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Life and Treason of Benedict Arnold

by Jordan Sparks


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"Neglected by Congress below, distressed with the small-pox; want of Generals and discipline in our Army, which may rather be called a great rabble, our credit and reputation lost, and great part of the country; and a powerful foreign enemy advancing upon us, are so many difficulties we cannot surmount them." – Benedict Arnold

On October 7, 1777, Benedict Arnold rode out against orders and led an American assault against British forces led by General John Burgoyne in one of the climactic battles and ultimate turning point of the war at Saratoga. Near the end of the most important American victory of the Revolution, Arnold's leg was shattered by a volley that also hit his horse, which fell on the leg as well.

Arnold would later remark that he wish the shot had hit him in the chest. If it had, Benedict Arnold would be remembered as one of America's greatest war heroes, and probably second only to George Washington among the generals of the Revolution. In fact, when Arnold was injured at the height of his success in October 1777, he had been the most successful leader of American forces during the war. Arnold had been instrumental in the seizure of Fort Ticonderoga in 1775, he constructed the first makeshift American navy to defend Lake Champlain and delay British campaigning in 1776, and he was the principal leader at Saratoga in 1777. Even his unsuccessful campaign to Quebec in the winter of 1775 is remembered primarily for the amazing logistical feats undertaken by Arnold and his men to even reach the target.

History has accorded Arnold his fair share of credit for the fighting he participated in from 1775-1777. The problem is his contemporaries did not. Arnold was better on the field than any other American general in those years, but his mercurial personality rubbed some the wrong way, and other self-promoting generals, from Ethan Allen to Horatio Gates, credited themselves with success at Arnold's expense. Meanwhile, the Second Continental Congress frequently if inadvertently slighted Arnold, failing to duly promote him in a timely fashion and failing to pay him four years of back pay even as he spent his own private fortune training, equipping, and feeding his army and navy. Historian William Sterne Randall estimates Congress shorted Arnold out of the equivalent of $275,000.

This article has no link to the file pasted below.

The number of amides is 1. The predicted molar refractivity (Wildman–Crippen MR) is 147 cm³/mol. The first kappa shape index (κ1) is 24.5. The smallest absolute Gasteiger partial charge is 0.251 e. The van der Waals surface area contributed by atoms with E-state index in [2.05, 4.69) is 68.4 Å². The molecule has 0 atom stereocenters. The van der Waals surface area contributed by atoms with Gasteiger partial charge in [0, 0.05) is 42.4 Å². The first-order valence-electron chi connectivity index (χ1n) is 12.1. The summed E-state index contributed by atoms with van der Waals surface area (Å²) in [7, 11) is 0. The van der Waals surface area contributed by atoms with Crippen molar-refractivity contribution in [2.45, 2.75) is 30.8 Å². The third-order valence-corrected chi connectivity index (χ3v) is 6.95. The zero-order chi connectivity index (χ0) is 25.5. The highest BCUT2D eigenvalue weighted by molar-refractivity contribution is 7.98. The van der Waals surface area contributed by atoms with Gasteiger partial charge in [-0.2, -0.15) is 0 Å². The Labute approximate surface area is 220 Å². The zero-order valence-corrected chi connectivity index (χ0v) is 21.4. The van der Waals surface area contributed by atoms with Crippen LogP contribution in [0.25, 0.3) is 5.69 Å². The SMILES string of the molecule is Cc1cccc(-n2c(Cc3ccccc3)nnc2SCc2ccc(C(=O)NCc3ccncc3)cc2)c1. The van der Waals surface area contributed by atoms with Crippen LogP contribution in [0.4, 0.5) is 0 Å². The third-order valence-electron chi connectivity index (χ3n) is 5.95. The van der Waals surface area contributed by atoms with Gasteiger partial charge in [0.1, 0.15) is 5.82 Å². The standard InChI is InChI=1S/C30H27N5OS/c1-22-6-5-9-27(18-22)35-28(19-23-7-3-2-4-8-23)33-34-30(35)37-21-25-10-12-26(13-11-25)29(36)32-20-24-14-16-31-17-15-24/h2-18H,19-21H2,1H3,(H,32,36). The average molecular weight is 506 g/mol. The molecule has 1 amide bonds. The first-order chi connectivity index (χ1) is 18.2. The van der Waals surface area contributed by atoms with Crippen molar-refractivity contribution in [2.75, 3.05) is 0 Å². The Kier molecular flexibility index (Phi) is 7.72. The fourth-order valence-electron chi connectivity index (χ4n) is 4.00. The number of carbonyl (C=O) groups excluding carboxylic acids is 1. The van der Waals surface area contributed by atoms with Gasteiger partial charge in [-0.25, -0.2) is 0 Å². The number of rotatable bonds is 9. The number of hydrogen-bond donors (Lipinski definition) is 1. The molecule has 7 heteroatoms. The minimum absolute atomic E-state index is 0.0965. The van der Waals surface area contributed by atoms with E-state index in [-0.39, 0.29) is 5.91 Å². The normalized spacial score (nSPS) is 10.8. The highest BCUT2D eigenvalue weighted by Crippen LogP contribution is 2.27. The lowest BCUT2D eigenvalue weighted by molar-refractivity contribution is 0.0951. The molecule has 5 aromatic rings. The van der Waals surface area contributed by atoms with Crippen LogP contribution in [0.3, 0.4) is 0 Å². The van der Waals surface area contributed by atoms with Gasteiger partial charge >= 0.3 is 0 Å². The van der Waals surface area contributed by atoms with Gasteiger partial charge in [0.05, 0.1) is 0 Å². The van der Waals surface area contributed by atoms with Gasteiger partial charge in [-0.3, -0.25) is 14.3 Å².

Today, of course, all of that has been overshadowed by Arnold's treacherous plot to turn over West Point to the British in 1780. The infamous plot came about while Arnold convalesced as the military governor in Philadelphia, where he met and married the Tory-affiliated Peggy Shippen. Arnold grew more concerned about the patriot cause, and combined with the perceived insults, exposure to Loyalist leanings, and another Congressional rebuke for living extravagantly in Philadelphia, Arnold decided to secretly offer his services to the British.

As every American knows, Arnold's plot was uncovered, and he barely escaped to the British side, where he was just as distrusted and nearly as despised. Though he would serve as a brigadier-general for the British through the end of the war, his personal fortune and reputation were permanently tarnished. The man who could have been one of his country's greatest heroes became its most despised traitor.

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Charles River Editors
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